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Turkey-Greece tensions: Erdogan urges EU to be 'impartial' in Mediterranean row

07.09.2020

Turkey's Erdogan has called on the European Union to take a neutral stance in Ankara's growing row with Greece. Relations between Ankara and Athens have been strained over energy prospecting in the eastern Mediterranean.

Turkish President Recep Tayyip Erdogan on Sunday called on the European Union to take an "impartial" position in the eastern Mediterranean where his country is locked in an escalating dispute with Greece.

He told European Council President Charles Michel in a phone call that the bloc's approach would be a test of its sincerity for international law and regional peace, Erdogan's office said in a statement.

The Turkish leader "invited EU institutions and member states to be fair, impartial and objective and to act responsibly on regional issues, particularly the eastern Mediterranean," according to the statement.

Turkey has been engaged in a row with Greece, an EU member, over natural gas exploration in the sea's disputed waters, with concerns about a potential military conflict between the two NATO allies running high.

Michel, in turn, stressed on the importance of deescalating tension, urging Ankara to cease activities in the region that fuel tensions with Athens, an EU official said.

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The dispute is set to top the agenda at the European Council meeting scheduled for September 24-25. Some member states have called for a hardline approach, including sanctions against Turkey, while France had sent frigates and fighter jets to the region in support of Greece.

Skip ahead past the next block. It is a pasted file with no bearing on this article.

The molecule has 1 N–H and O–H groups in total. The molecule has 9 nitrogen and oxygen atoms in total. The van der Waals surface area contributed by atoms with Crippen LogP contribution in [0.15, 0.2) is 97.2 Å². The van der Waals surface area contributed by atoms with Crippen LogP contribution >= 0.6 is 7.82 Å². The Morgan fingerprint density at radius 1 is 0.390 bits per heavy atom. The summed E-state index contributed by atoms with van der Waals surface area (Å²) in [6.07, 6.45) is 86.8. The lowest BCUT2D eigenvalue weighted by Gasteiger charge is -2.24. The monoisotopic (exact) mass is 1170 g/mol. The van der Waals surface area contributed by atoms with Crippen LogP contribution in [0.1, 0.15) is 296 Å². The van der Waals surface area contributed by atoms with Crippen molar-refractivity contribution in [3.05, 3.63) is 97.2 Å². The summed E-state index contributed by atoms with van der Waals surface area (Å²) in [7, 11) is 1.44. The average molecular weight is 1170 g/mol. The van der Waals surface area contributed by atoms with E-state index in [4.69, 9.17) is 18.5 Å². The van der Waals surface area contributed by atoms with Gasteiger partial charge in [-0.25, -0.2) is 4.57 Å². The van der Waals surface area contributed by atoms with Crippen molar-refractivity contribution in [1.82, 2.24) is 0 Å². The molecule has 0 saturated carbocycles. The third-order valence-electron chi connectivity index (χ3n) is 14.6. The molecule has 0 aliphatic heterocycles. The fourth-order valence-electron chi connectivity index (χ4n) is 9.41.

Erdogan on Sunday said provocative statements and actions from some European politicians will not help achieve a solution, according to the Turkish presidency.

Michel told Erdogan that "all measures (sticks and carrots) will be considered" at this month's meeting, the EU official said.

26:06 mins.
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The Mediterranean dispute

Turkey last month sent an exploration vessel to the waters between Greece and Cyprus, prompting Athens to stage naval exercises to defend its maritime territory.

Earlier this week, NATO Secretary-General Jens Stoltenberg said Greece and Turkey had agreed to start "technical talks" to avoid accidental military clashes in the region. But Athens denied that such talks were planned.

Greek Prime Minister Kyriakos Mitsotakis said the following day that his country would start talks with Turkey once Turkish "provocations" in the eastern Mediterranean ceased.

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The Turkish president raised the stakes by threatening Greece on Saturday. "They're either going to understand the language of politics and diplomacy, or in the field with painful experiences," he said.

"As Turkey and the Turkish people, we are ready for every possibility and every consequence," Erdogan said.

Turkey's armed forces also began their annual five-day joint exercise called "Mediterranean Storm" in the breakaway republic of Northern Cyprus.

"The security priorities of our country and the TRNC (Turkish Republic of Northern Cyprus) are indispensable," Turkish Vice President Fuat Oktay said on Twitter.

adi/sri (AFP, Reuters)